I met Marci three years ago at the New York State Summer Writer’s Institute at Skidmore College, in Saratoga Springs, NY. We spent the month of July studying poetry in the same workshop. She was on the cusp of entering her second year of her MFA in poetry at Florida International University, a three-year program. I was a senior in college, and just beginning to take myself seriously as a writer, contemplating the MFA.

I remember even then a distinct fierceness about Marci. She wore black button downs and simple T-shirts, bell-bottom jeans, and black converse. A section of her straight black hair was dyed green (which she later revealed was meant to be blue, but the color took on a life of its own). When she spoke in workshop, she commanded the room by her clarity, deep understanding of poetic craft, and her grace. I admired her for how focused she was, the way she marked everyone’s poems with red and green pens: one color for her prior feedback, the other for feedback during workshop. And her poems were striking. So alive on the page, lyrical, and urgent. It was obvious to all of us in our workshop, even me who had very little experience in the world of poetry at that point, that Marci was a poet to watch.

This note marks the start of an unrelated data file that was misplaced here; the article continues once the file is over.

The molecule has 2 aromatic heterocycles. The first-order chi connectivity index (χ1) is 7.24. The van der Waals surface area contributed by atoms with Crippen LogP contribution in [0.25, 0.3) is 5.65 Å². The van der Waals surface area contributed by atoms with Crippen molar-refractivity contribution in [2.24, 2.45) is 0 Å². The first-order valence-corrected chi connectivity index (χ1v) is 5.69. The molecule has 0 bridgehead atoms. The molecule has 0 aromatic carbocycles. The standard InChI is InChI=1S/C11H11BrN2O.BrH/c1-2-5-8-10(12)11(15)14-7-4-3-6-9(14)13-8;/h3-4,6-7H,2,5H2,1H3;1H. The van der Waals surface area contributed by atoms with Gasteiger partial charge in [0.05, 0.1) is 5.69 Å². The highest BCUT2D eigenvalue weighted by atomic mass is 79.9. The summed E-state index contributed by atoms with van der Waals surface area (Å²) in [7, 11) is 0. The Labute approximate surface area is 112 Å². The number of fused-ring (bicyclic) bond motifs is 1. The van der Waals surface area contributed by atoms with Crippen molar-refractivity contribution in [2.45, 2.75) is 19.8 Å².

This past July, after returning from a second summer at Skidmore, I sat barefoot on the front stoop of the house where I grew up in New Jersey, and caught up with Marci over the phone. She wanted to burn her thesis, with its plague of first book rejections, and I wanted to throw my thesis out the window, for fear of my own bleak hallway of future rejections. The two questions we both seriously considered: Does publication really matter? Is getting published really the point of writing?